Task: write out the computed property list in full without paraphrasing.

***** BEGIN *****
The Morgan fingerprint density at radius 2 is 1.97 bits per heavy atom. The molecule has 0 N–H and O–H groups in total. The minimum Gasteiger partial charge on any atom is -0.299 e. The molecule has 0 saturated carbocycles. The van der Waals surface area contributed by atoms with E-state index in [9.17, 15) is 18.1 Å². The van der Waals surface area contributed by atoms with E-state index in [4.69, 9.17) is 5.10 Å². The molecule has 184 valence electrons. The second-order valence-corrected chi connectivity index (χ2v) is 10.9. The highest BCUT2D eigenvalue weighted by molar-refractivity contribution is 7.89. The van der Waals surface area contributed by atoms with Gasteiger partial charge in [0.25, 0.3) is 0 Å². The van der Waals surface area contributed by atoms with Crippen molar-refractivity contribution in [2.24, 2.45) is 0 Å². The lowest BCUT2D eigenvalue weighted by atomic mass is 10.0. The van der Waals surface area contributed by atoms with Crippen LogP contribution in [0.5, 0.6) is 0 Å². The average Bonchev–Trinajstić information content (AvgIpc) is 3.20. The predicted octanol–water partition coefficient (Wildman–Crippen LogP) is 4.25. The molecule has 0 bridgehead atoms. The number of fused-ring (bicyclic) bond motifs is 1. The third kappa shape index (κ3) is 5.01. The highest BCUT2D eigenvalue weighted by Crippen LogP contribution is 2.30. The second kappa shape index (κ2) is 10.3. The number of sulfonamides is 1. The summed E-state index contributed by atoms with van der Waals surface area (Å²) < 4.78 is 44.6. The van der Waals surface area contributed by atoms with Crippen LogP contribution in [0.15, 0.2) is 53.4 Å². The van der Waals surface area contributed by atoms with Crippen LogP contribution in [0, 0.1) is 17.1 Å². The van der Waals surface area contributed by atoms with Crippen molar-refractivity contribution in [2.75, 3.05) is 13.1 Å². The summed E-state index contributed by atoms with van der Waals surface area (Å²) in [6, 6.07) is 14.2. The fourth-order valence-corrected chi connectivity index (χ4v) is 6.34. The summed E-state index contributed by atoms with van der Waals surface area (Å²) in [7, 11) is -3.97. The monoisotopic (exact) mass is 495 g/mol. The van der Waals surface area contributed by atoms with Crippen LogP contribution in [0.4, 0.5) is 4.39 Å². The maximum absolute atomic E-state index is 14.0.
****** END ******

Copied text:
The Morgan fingerprint density at radius 2 is 1.97 bits per heavy atom. The molecule has 0 N–H and O–H groups in total. The minimum Gasteiger partial charge on any atom is -0.299 e. The molecule has 0 saturated carbocycles. The van der Waals surface area contributed by atoms with E-state index in [9.17, 15) is 18.1 Å². The van der Waals surface area contributed by atoms with E-state index in [4.69, 9.17) is 5.10 Å². The molecule has 184 valence electrons. The second-order valence-corrected chi connectivity index (χ2v) is 10.9. The highest BCUT2D eigenvalue weighted by molar-refractivity contribution is 7.89. The van der Waals surface area contributed by atoms with Gasteiger partial charge in [0.25, 0.3) is 0 Å². The van der Waals surface area contributed by atoms with Crippen molar-refractivity contribution in [2.24, 2.45) is 0 Å². The lowest BCUT2D eigenvalue weighted by atomic mass is 10.0. The van der Waals surface area contributed by atoms with Crippen LogP contribution in [0.5, 0.6) is 0 Å². The average Bonchev–Trinajstić information content (AvgIpc) is 3.20. The predicted octanol–water partition coefficient (Wildman–Crippen LogP) is 4.25. The molecule has 0 bridgehead atoms. The number of fused-ring (bicyclic) bond motifs is 1. The third kappa shape index (κ3) is 5.01. The highest BCUT2D eigenvalue weighted by Crippen LogP contribution is 2.30. The second kappa shape index (κ2) is 10.3. The number of sulfonamides is 1. The summed E-state index contributed by atoms with van der Waals surface area (Å²) < 4.78 is 44.6. The van der Waals surface area contributed by atoms with Crippen LogP contribution in [0.15, 0.2) is 53.4 Å². The van der Waals surface area contributed by atoms with Crippen LogP contribution in [0, 0.1) is 17.1 Å². The van der Waals surface area contributed by atoms with Crippen molar-refractivity contribution in [2.75, 3.05) is 13.1 Å². The summed E-state index contributed by atoms with van der Waals surface area (Å²) in [6, 6.07) is 14.2. The fourth-order valence-corrected chi connectivity index (χ4v) is 6.34. The summed E-state index contributed by atoms with van der Waals surface area (Å²) in [7, 11) is -3.97. The monoisotopic (exact) mass is 495 g/mol. The van der Waals surface area contributed by atoms with Crippen LogP contribution in [0.4, 0.5) is 4.39 Å². The maximum absolute atomic E-state index is 14.0.